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As we had hoped and predicted, what we got was magical and transformative.  There is no feeling greater than the moment when something you’ve been brainstorming about, developing in your head and obsessing over suddenly takes real shape.  No matter how many projects I do, that transition from elusive concept to reality never gets old.  And I don’t think it ever will.

Our group consisted of Steampunks, Fantasarians, Mechs, Nenjin (or Kabathan-style ninjas), Mobsters, Pirates, modern-day Mercenaries and Vampians.

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It was an all-day affair, but, as the saying goes, time certainly flew by as we were having our fun. Everyone who came out to participate was enthusiastic and committed to being there.  The resulting photos and footage are excellent.  Our two photographers, KC White and Jenna Miller (of Jenna M. Miller Photography) really stepped up to the plate and produced some amazing work.  The photos really shine, and especially because of the make-up artistry of Jessica Mungeon and Felicia Douglas.

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This photo/video shoot helped put into perspective what it is we’re trying to do.  Several times during the day, people said to me, “I didn’t realize this was going to be such a big deal,” and, “when is the next shoot going to be?” and, “can I read the scripts?”  This was all rewarding for me, personally, because it meant that what we’ve been working towards is becoming clear to others and the excitement, the interest that Justin and I have had in this story and these characters and this world is starting to rub off onto others.  They can see what we see now.  And it’s awesome.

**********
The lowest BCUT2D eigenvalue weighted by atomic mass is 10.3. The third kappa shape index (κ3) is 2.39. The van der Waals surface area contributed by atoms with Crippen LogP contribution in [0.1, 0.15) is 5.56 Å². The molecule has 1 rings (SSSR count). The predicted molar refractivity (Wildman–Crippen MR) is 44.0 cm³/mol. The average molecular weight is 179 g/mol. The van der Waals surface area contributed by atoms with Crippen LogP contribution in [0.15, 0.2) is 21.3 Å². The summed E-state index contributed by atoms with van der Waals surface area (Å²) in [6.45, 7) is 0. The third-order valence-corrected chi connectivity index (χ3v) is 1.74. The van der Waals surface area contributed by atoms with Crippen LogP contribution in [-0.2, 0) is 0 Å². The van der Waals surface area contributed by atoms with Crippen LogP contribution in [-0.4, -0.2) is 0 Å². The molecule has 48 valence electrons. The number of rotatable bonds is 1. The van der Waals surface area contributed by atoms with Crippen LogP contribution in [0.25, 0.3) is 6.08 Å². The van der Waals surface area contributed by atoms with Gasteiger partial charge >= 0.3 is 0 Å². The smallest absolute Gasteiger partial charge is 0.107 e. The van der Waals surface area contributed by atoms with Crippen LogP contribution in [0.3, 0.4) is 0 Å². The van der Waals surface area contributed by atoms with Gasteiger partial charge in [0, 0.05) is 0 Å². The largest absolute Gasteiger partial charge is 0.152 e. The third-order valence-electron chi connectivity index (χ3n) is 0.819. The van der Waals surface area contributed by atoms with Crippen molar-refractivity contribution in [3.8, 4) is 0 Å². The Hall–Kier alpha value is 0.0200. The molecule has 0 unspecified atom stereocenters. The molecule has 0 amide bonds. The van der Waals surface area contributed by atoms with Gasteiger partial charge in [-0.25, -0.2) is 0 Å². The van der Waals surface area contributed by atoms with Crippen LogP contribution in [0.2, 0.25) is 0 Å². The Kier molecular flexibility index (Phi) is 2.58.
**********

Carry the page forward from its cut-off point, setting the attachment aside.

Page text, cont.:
So what’s next?

There will be more shoots, both conceptual ones like this, and of the full cast once the roles have all been officially filled.  There will be more interviews; second looks, third looks and a teaser trailer.  And a poster.  And a full-scale map of Kabathan.  And, eventually, t-shirts!

What are we doing?  We’re bringing something tangible into the world and we’re at the point now where we can finally start really sharing it with others.

It just doesn’t get better than that.

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HP Challenge – Favorite Film

HP Challenge - Favorite Film

HP Challenge – Favorite Film by unusualsidekick.

A lot of people have issues with Deathly Hallows, but most of those issues, I feel, stem from problems that originate with the prose. Hallows is one of my least favorites of the books themselves (though, let’s be clear, I love them ALL) but from a book-to-screen adaptation standpoint, this one just FEELS the most like the source material. It has SO many little nuances from the prose that I was certain would be cut for screen time…but weren’t.
Long story short, it’s my favorite. And I don’t care that I’m alone in that opinion.